Reflections on the UK National Disability Strategy

Kate Sang and Jen Remnant  

On the 28th July the UK Government published its National Disability Strategy which covers education, employment, transport, shopping, housing, leisure and access to public services1. The Strategy comes shortly after the release of a new ONS report on a collection of social and economic outcomes for disabled people in the UK2 which showed that only around half of disabled people of working age are in employment, compared with 80% of non-disabled people in the same age group. There is an urgent need for measures to increase disabled people’s access to employment, and initiatives to ensure disabled people can stay in good work. According to the Strategy document nearly 60% of disabled people who are not working would like to be. We also need to remember that disabled people who are in work are more likely to be under-employed than non-disabled people3 , which is when a person is not offered full time work, has a job that does not reflect their training or qualifications or does not meet their financial needs. The new National Disability Strategy aims to make jobs more accessible to disabled people. Proposals include encouraging employers to employ more disabled people and to make adjustments through the Disability Confident Scheme and sharing of best practices. It is perhaps surprising that the section on employers does not suggest how stigma and discrimination by employers will be tackled as DISC research has shown these can be real barriers to accessing good work. Further there are promises to reform Access to Work, making the system digital and we hope the government will consider that many disabled people are living in poverty and may not have access to robust internet and relevant technology to make use of these services.  

The Strategy promises a pilot of an adjustments passport, which will be tested with education leavers, armed forces veterans and interestingly, freelancers. The latter is important given the vast numbers of precariously employed workers who are freelance, employed in the gig economy or self-employed. Our research has shown that disabled people, and those caring for disabled people, are at increased risk of precarious work and in work poverty (particularly women)4. We therefore welcome the recognition of precariously employed disabled people, though moves toward increased job security would be more welcome, as previous research has shown that work such as gig work fails to meet many of the criteria of good work5. Employers will be encouraged to voluntarily report disability employment gaps, although it remains to be seen if employers will do this and what the consequences would be of such information, if shared. We know that the experiences of disabled people reporting disability or ill health can vary greatly and can be influenced by the nature of the impairment or illness being disclosed. Disabled people stand at a very complex intersection of employment, healthcare, state welfare provision and stigma or perceptions of deservingness for access to employment support6, and the report could go further in recognising this and taking steps to challenge stigma.  

The Strategy does promote flexible working as a route to recruiting and retaining disabled workers. However, we believe the strategy could have gone further by recognising the career ambitions of disabled people and the need for good work. The UK Taylor Review7 has established a clear framework for ‘good work’, as has the Scottish Government with its Fair Work Framework8. These frameworks could be incorporated into a disability strategy which recognises that many disabled people want and need to be in good work, have career ambitions beyond just accessing a job and that employers have an essential role in creating accessible workplaces and putting in place adjustments as they are needed. We also encourage employers to think beyond the statutory minimum requirements for supporting disabled people and to move towards best practice for creating workplaces where all workers can thrive.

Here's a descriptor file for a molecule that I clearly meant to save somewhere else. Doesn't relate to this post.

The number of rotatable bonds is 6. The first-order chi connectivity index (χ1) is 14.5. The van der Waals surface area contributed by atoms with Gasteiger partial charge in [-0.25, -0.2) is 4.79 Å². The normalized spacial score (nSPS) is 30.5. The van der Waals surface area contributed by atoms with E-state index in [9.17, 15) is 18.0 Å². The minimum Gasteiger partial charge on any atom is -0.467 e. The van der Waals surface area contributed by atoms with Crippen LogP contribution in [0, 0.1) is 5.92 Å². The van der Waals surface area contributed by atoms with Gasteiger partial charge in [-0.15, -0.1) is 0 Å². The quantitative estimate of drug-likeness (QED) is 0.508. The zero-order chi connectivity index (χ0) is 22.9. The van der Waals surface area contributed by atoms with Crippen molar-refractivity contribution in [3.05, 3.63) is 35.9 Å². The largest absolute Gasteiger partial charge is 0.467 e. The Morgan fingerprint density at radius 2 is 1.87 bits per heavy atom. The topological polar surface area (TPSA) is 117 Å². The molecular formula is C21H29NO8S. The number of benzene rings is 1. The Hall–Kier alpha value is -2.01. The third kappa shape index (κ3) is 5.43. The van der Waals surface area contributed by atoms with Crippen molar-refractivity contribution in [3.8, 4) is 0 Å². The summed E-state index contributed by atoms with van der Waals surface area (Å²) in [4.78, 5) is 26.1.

1. https://www.gov.uk/government/publications/national-disability-strategy/part-1-practical-steps-now-to-improve-disabled-peoples-everyday-lives#jobs-making-the-world-of-work-more-inclusive-and-accessible 
  2. https://www.ons.gov.uk/peoplepopulationandcommunity/healthandsocialcare/disability/articles/outcomesfordisabledpeopleintheuk/2020#employment
  3. https://www.forbes.com/sites/denisebrodey/2019/10/26/why-underemployment-plagues-people-with-disabilities-even-in-a-strong-economy/
  4. Richards, J. and Sang, K., 2019. The intersection of disability and in-work poverty in an advanced industrial nation: The lived experience of multiple disadvantage in a post-financial crisis UK. Economic and Industrial Democracy, 40(3), pp.636-659. 
  5. Myhill, K., Richards, J. and Sang, K., 2020. Job quality, fair work and gig work: the lived experience of gig workers. The International Journal of Human Resource Management, pp.1-26.
  6. Remnant, J., 2019. Getting what you deserve: How notions of deservingness feature in the experiences of employees with cancer. Social Science & Medicine, 237, p.112447. 
  7. https://www.gov.uk/government/publications/good-work-the-taylor-review-of-modern-working-practices
  8. https://www.fairworkconvention.scot/the-fair-work-framework/

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